The COVID-19 pandemic has impacted countless lives as it continues to alter our sense of normalcy. Although the pandemic has been incredibly difficult for adults to adjust to a new normal, less thought of are the adolescents impacted by the pandemic. For many, schools serve as a venue to build community and a place to interact with protective adults. For low-income children, this may be a place where they have food, security and support networks.
Although child maltreatment statistics have gone down in the pandemic, the fear is that mistreatment is being underrepresented. Suicide is the second leading cause of death of young adults aged 10-24 years old. In a study conducted by the CDC, suicide rates amongst teens increased by a whopping 61.7% between 2009-2019. Suicide attempts were almost 5% higher in black males and females. According to Stanford Children’s Health, feelings of confusion, stress, fear, and doubt may contribute to a teen attempting to take their life.
If I were to describe the pandemic in a nutshell, fear, doubt, confusion and stress could probably be put at the top four of anyone’s list of feelings. We have faced death of loved ones, social injustice, a turbulent presidency and economic turmoil. During this stress, many of us have had to face the burden of this pandemic isolated and alone.
Adolescents, especially of low-income backgrounds, don’t have the choice to go on a weekend skiing trip “to get out of the house.” And low-income areas are often not safe to go on a leisurely stroll to relieve stress. With distance learning, youth are often confined to the four walls of their room as they sign onto a screen. Interactions on zoom are often frustrating and unnatural — many of the little nuances of human connection are lost. Students are also less likely to confide in their teachers over zoom when they lack privacy in their household.
So what can we do during this trying time? This is when community and mentorship are most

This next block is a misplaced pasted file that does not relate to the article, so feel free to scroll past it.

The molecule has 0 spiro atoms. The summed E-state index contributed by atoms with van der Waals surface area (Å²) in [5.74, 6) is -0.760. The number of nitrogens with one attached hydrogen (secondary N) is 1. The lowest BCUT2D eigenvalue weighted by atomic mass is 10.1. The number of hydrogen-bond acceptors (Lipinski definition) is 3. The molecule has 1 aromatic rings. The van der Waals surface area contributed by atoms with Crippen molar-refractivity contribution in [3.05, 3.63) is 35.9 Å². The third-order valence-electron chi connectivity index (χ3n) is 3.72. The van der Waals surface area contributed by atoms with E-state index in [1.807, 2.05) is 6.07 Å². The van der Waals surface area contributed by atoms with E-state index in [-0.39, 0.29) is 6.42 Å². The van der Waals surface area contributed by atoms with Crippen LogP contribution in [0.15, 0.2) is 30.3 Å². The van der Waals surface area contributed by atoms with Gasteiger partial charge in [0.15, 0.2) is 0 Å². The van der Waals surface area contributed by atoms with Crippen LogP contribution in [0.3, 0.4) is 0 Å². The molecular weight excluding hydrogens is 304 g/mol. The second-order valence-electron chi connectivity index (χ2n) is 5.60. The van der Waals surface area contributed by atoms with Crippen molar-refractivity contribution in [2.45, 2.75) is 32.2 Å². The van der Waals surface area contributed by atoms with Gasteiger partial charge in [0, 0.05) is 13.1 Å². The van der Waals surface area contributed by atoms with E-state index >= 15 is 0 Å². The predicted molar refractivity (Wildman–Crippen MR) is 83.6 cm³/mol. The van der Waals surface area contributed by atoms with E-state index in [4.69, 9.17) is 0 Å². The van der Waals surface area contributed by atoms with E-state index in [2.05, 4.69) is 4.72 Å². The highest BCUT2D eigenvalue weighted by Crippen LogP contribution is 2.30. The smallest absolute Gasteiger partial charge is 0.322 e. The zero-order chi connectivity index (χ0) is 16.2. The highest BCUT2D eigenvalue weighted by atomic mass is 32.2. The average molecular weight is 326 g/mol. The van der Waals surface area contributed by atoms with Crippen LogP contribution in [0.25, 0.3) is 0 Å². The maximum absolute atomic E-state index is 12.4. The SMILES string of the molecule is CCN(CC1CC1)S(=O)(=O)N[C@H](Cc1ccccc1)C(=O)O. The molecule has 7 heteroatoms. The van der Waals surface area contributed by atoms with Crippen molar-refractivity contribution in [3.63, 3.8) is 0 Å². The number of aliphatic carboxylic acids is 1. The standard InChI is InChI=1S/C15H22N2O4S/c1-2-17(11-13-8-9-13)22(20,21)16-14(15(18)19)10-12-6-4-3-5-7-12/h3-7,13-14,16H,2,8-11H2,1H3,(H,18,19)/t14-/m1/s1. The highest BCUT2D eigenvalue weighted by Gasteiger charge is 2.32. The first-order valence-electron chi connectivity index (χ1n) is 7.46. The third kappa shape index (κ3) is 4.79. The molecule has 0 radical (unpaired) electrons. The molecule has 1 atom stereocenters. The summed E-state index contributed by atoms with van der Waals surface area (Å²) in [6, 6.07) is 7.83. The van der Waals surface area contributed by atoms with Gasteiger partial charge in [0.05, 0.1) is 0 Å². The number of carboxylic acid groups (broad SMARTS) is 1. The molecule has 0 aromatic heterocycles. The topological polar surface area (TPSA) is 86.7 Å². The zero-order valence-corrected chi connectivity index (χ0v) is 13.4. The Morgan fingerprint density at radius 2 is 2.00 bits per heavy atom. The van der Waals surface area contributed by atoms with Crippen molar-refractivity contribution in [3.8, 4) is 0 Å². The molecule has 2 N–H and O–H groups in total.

important. Getting involved with the community can provide unity, support and resources during such turbulent times. Normalizing conversations about mental health and decreasing stigma around needing help is crucial.
Remember that you are not alone. Through community and strength, we have the power to
overcome challenges together.
Call to Action:
• If you are a parent or relative, consider initiating a family conversation about trauma and
mental health. Try to listen to the teens in your life without criticism or judgment. After
all, the teenage years are a very difficult time.
• Consider connecting with local organizations around your community — like Elevate Youth,
Fighting Back Partnership, NAMI, BeingWellCA and Vibe Solano — to see how you can get
involved with your community and support families and youth.
• Consider supporting SB 21 — a Mental Health Awareness License Plate Bill to
spread awareness on youth suicide and promote wellness centers at schools.
Resources For Youth Struggling with Mental Health:
• California Youth Crisis Line – Youth and Family 24/7 crisis 1-800-843-5200.
• Kaiser After Hours Crisis Line — 5:30 p.m. to 8:30 a.m.; (707) 645-2700.
• Elevate Solano Youth — (707) 648-5230, www.fight-back.org.
• Kinship Program — please contact Hope Ivory. Kinship Program Manager. HopeI@edgewood.org.
• Fighting Back Partnership Family Resource Centers Program — Dinora Corrie
Program Director (707) 648-5230 firstname.lastname@example.org.
— Angela Dobson/Vallejo; Post-Baccalaureate student, CSU East Bay
Stanford LEAP Scholar